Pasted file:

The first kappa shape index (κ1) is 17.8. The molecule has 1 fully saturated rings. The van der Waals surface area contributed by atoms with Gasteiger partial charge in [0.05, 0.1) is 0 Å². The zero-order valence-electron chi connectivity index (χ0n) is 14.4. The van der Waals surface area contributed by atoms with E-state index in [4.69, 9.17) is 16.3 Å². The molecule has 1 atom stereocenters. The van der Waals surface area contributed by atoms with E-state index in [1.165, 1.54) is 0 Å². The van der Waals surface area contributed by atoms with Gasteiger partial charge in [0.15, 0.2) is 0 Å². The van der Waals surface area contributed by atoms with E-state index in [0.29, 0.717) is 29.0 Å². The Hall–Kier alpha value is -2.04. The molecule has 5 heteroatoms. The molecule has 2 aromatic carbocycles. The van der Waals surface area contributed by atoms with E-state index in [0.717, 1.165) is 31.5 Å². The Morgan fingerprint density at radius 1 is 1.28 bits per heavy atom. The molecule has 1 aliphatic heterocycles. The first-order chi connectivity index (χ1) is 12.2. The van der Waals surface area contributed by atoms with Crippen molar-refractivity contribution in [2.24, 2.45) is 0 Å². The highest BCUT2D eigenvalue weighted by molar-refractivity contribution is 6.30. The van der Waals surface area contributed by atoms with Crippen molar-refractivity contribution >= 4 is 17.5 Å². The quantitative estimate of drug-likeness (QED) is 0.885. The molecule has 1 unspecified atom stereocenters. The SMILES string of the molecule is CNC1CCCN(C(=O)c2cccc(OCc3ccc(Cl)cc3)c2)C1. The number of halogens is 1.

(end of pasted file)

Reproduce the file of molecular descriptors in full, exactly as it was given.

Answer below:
The first kappa shape index (κ1) is 17.8. The molecule has 1 fully saturated rings. The van der Waals surface area contributed by atoms with Gasteiger partial charge in [0.05, 0.1) is 0 Å². The zero-order valence-electron chi connectivity index (χ0n) is 14.4. The van der Waals surface area contributed by atoms with E-state index in [4.69, 9.17) is 16.3 Å². The molecule has 1 atom stereocenters. The van der Waals surface area contributed by atoms with E-state index in [1.165, 1.54) is 0 Å². The van der Waals surface area contributed by atoms with Gasteiger partial charge in [0.15, 0.2) is 0 Å². The van der Waals surface area contributed by atoms with E-state index in [0.29, 0.717) is 29.0 Å². The Hall–Kier alpha value is -2.04. The molecule has 5 heteroatoms. The molecule has 2 aromatic carbocycles. The van der Waals surface area contributed by atoms with E-state index in [0.717, 1.165) is 31.5 Å². The Morgan fingerprint density at radius 1 is 1.28 bits per heavy atom. The molecule has 1 aliphatic heterocycles. The first-order chi connectivity index (χ1) is 12.2. The van der Waals surface area contributed by atoms with Crippen molar-refractivity contribution in [2.24, 2.45) is 0 Å². The highest BCUT2D eigenvalue weighted by molar-refractivity contribution is 6.30. The van der Waals surface area contributed by atoms with Crippen molar-refractivity contribution >= 4 is 17.5 Å². The quantitative estimate of drug-likeness (QED) is 0.885. The molecule has 1 unspecified atom stereocenters. The SMILES string of the molecule is CNC1CCCN(C(=O)c2cccc(OCc3ccc(Cl)cc3)c2)C1. The number of halogens is 1.